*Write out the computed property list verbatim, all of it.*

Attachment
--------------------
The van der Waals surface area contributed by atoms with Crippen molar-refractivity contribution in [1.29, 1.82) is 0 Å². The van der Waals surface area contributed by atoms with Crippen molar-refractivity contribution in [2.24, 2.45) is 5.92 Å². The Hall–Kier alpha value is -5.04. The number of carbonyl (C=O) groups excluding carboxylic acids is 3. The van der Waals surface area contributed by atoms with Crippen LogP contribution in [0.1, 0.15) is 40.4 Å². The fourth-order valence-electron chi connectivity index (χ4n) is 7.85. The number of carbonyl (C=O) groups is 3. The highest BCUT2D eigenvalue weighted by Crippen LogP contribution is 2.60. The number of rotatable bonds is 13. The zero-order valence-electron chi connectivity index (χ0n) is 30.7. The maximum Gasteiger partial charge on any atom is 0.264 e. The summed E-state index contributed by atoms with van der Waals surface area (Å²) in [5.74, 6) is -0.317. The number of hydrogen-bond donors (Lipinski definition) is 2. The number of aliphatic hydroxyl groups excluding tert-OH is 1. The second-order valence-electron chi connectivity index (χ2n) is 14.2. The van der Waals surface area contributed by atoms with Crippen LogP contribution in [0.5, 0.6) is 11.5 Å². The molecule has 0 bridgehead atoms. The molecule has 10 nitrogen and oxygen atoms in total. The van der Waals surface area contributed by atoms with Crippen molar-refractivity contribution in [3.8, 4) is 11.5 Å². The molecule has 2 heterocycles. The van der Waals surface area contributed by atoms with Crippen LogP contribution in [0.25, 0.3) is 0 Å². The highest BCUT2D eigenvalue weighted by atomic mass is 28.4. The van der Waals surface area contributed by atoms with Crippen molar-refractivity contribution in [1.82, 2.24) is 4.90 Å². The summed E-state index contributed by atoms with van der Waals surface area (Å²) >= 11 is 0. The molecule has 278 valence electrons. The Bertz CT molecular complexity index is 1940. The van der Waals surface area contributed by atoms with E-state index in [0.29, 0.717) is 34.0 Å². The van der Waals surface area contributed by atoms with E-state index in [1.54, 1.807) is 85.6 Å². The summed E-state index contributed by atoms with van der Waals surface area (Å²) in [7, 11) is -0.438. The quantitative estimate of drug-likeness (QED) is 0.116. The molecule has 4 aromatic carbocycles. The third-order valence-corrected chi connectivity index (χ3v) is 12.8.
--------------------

The van der Waals surface area contributed by atoms with Crippen molar-refractivity contribution in [1.29, 1.82) is 0 Å². The van der Waals surface area contributed by atoms with Crippen molar-refractivity contribution in [2.24, 2.45) is 5.92 Å². The Hall–Kier alpha value is -5.04. The number of carbonyl (C=O) groups excluding carboxylic acids is 3. The van der Waals surface area contributed by atoms with Crippen LogP contribution in [0.1, 0.15) is 40.4 Å². The fourth-order valence-electron chi connectivity index (χ4n) is 7.85. The number of carbonyl (C=O) groups is 3. The highest BCUT2D eigenvalue weighted by Crippen LogP contribution is 2.60. The number of rotatable bonds is 13. The zero-order valence-electron chi connectivity index (χ0n) is 30.7. The maximum Gasteiger partial charge on any atom is 0.264 e. The summed E-state index contributed by atoms with van der Waals surface area (Å²) in [5.74, 6) is -0.317. The number of hydrogen-bond donors (Lipinski definition) is 2. The number of aliphatic hydroxyl groups excluding tert-OH is 1. The second-order valence-electron chi connectivity index (χ2n) is 14.2. The van der Waals surface area contributed by atoms with Crippen LogP contribution in [0.5, 0.6) is 11.5 Å². The molecule has 0 bridgehead atoms. The molecule has 10 nitrogen and oxygen atoms in total. The van der Waals surface area contributed by atoms with Crippen molar-refractivity contribution in [3.8, 4) is 11.5 Å². The molecule has 2 heterocycles. The van der Waals surface area contributed by atoms with Crippen LogP contribution in [0.25, 0.3) is 0 Å². The highest BCUT2D eigenvalue weighted by atomic mass is 28.4. The van der Waals surface area contributed by atoms with Crippen molar-refractivity contribution in [1.82, 2.24) is 4.90 Å². The summed E-state index contributed by atoms with van der Waals surface area (Å²) >= 11 is 0. The molecule has 278 valence electrons. The Bertz CT molecular complexity index is 1940. The van der Waals surface area contributed by atoms with E-state index in [0.29, 0.717) is 34.0 Å². The van der Waals surface area contributed by atoms with E-state index in [1.54, 1.807) is 85.6 Å². The summed E-state index contributed by atoms with van der Waals surface area (Å²) in [7, 11) is -0.438. The quantitative estimate of drug-likeness (QED) is 0.116. The molecule has 4 aromatic carbocycles. The third-order valence-corrected chi connectivity index (χ3v) is 12.8.